Hi Edward, I happen to agree with you, – Deloitte’s appear to be in command of a loose ship with too many captains of other allied interests clambering for space on the bridge and of course, disorder, but they will still take the first big bite of the cake come serving up time. In addition, the involvement of trade unions at this time is alarming; was not the ALAEA at the the forefront of AJ’s decision to shut down QF a while back?, now, their claim they have of having an intimate knowledge of the Virgin Brand, WOW, thats scary. Our industry has progressed but the support structures seem to have stagnated; with the roles of EBA’s/contracts at the forefront of employment one is entitled to ask why not take the unions out of the equation as any violation/s of those EBA’s etc becomes a legal problem and not one of industrial relations, all else could be covered under OH&S. Meanwhile the VOZ problem continues and it concerns me that there will be few winners, if any.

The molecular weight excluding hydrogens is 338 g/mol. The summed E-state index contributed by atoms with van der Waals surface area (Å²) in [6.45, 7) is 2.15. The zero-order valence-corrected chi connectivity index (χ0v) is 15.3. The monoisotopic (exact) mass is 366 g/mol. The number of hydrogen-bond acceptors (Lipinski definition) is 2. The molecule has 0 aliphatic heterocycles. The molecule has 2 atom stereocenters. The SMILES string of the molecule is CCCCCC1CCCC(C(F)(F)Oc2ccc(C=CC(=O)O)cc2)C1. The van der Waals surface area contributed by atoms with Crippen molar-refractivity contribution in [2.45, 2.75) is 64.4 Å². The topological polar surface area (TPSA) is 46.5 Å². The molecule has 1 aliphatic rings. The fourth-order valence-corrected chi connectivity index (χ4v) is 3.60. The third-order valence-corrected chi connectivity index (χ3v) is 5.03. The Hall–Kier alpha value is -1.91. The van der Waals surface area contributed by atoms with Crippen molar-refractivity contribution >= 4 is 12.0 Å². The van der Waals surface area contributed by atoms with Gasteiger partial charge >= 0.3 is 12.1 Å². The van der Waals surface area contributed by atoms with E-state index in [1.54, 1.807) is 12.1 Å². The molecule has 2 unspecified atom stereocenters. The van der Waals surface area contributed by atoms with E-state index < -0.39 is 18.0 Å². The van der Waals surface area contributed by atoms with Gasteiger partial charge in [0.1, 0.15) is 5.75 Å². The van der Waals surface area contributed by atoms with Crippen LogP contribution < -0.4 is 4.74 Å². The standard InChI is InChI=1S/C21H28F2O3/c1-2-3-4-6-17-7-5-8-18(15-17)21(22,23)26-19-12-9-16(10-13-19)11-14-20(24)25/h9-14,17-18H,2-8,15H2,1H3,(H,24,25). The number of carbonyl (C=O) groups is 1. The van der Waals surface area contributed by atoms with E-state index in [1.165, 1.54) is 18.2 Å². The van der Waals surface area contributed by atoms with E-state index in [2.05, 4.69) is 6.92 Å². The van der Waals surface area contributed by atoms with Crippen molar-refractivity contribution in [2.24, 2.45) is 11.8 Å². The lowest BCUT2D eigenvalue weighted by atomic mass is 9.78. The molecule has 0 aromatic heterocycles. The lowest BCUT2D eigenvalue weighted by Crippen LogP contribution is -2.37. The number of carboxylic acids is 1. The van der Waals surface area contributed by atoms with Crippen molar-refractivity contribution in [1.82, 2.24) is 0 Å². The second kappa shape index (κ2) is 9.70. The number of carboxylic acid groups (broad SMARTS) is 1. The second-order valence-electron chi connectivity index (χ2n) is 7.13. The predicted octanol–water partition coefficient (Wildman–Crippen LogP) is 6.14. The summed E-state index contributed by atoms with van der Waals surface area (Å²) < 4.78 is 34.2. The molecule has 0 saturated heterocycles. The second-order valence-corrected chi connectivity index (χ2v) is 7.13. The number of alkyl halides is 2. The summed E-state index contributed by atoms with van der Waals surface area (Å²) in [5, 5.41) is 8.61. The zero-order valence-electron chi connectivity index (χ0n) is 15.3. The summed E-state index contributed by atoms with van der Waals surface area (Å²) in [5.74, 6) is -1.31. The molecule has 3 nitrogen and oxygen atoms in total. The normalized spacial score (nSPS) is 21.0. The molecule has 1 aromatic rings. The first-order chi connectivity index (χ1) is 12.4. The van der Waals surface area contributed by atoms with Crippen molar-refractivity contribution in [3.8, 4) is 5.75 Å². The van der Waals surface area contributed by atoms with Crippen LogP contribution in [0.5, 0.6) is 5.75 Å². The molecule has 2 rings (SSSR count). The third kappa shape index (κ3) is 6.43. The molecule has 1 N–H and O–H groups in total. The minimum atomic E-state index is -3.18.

• ssmith3104

    says:

    As a bond holder, I would very much like this to succeed, but it appears unlikely as it is too little, too late, and seems not fully baked!

  • Seb

    says:

    Bye bye Virgin! For the last years there was no compensation with Qantas and lack of lower prices within Australia.
    Doesn’t surprise me that Virgin didn’t survive.
    We need another more competitive airline here in AU !!

  • Meepa

    says:

    Need a more structured, efficient airline that actually wants to run like a propoer business. VA was a joke in the past handful of years with its PC culture, wrecking Tigerair and basically letting the executives suck the life out of the company making out like bandits… pity the fallout will be felt by the coal face workers!

Leave a Comment to Meepa Cancel

Your email address will not be published. Required fields are marked *

Each day, our subscribers are more informed with the right information.

SIGN UP to the Australian Aviation magazine for high-quality news and features for just $99.95 per year